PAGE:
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Topic: atmega1284 programming from a 328 chip (Read 11704 times) previous topic - next topic


Jan 29, 2013, 11:41 pm Last Edit: Jan 30, 2013, 12:19 am by retrolefty Reason: 1
Well I would like to report a successful 1284P installation, so I will.  ;)

I'm using CrossRoads great through-hole Bobuino board and so far no signs of serial uploading problem using a 68K big sketch on repeated tries, no errors reported or seen.

So I would like to thank CrossRoads for designing, building, and selling a great blank PCB that will support 644P and 1284P chips, and a big hand to Nick's great bootloader program that kept me from having to purchase a more capable hardware programmer then the USBtiny that I do have.

So my Arduino (well one of them anyway) now has 16K of SRAM, how large is yours?  :D



Well if it's good enough for Lefty.... I'll build the PCB tomorrow and report back.


So lefty, what is the data code on your chips? The 1284Ps I got last week are 1247.


So lefty, what is the data code on your chips? The 1284Ps I got last week are 1247.

Forgot all about datacode thing. Just checked and it's a 1247 also, so either 47th week or 47th batch of 2012, sounds like a fresh one to me.

Which remind me that starting Friday for 3 days our Local Lucky grocery store is having a sale of fresh (not previously frozen) Dungeness crab for $3.99 a pound. Quite a reduction if price as it's been pretty high this year.



OK we have a result.... it programs with no errors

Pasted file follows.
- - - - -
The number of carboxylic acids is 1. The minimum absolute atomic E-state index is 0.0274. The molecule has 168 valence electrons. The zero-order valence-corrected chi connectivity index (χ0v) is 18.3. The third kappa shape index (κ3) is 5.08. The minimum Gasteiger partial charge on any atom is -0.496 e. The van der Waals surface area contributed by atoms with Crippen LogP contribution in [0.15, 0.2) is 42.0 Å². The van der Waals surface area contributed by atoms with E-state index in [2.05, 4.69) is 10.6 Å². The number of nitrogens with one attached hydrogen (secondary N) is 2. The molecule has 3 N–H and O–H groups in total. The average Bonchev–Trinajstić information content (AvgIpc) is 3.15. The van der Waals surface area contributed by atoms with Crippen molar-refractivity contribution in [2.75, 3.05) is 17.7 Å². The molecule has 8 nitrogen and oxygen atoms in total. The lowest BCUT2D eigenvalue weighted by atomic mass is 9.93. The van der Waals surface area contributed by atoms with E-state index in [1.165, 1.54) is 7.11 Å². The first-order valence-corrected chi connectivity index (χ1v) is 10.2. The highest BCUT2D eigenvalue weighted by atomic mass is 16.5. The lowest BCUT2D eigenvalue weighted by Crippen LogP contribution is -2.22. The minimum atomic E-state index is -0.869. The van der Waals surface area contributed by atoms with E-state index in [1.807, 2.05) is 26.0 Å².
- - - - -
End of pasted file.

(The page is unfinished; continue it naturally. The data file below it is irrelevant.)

I followed the notes on this site (http://www.gammon.com.au/forum/?id=11637 I breadboarded both chips and having confirmed the 328P was working, hooked up the ICP pins between both chips.  Loaded his sketch that interrogated the 1284p and the serial monitor reported details as described, so that proved the 1284p was running.  I then sent the command to upload the optiboot loader which again came back as successful.   I continued down the page and downloaded the files from Maniacbug's site again and copied them to the hardware folder, confirming the operation to overwrite the existing files.

Removed the ICP wires and connected the RX and TX lines, with the DTR to reset via the 0.1uf capacitor.  I also found and placed a 220K resistor in series with the TX line from the FTDI board (had previously tried this with the same sync errors before I re-loaded the bootloader).  Loaded the BLINK sketch, selected the Mighty 1284p optiboot 16mhz board and clicked on the upload....and waited

The TX and RX leds flickered as they did before... then flickered again as data was transmitted.... I hocked up the LED to pin 19 (D13 in the mappings) and it's flashing away as I type. :) :)

My only conclusion, and I don't mean this with any disrespect, is that the initial upload of the bootloader either failed, or in some way got corrupted ??

Anyway... I'm a happy bunny now, and can now start work on building my aquarium controller project - Thanks to all those who have commented and offered suggestions


Well, good at last. Breadboarding on both sides is probably not something I would have
wanted to do myself.


Jan 30, 2013, 08:16 pm Last Edit: Jan 30, 2013, 09:05 pm by pito Reason: 1
FYI - This is how the 115kbaud signal (ie. 0xAA, 0x55 sent) looks like at the 1284p' Rx input when passed via 220kohm serial resistor with 100pF to ground (the "RC filter"). Hard to recommend, though.. The same with 10k pullup on the Rx input. The same with 10kohm serial.. And a picture when connected directly w/o the "RC" filter (FTDI or BT output resistance assumed ~200ohm typically)..


Jan 30, 2013, 09:21 pm Last Edit: Jan 30, 2013, 09:24 pm by oric_dan Reason: 1
10K series-R with 100 pF to gnd looks like the winner, if wanting to make a reasonable
low-pass filter on RX0.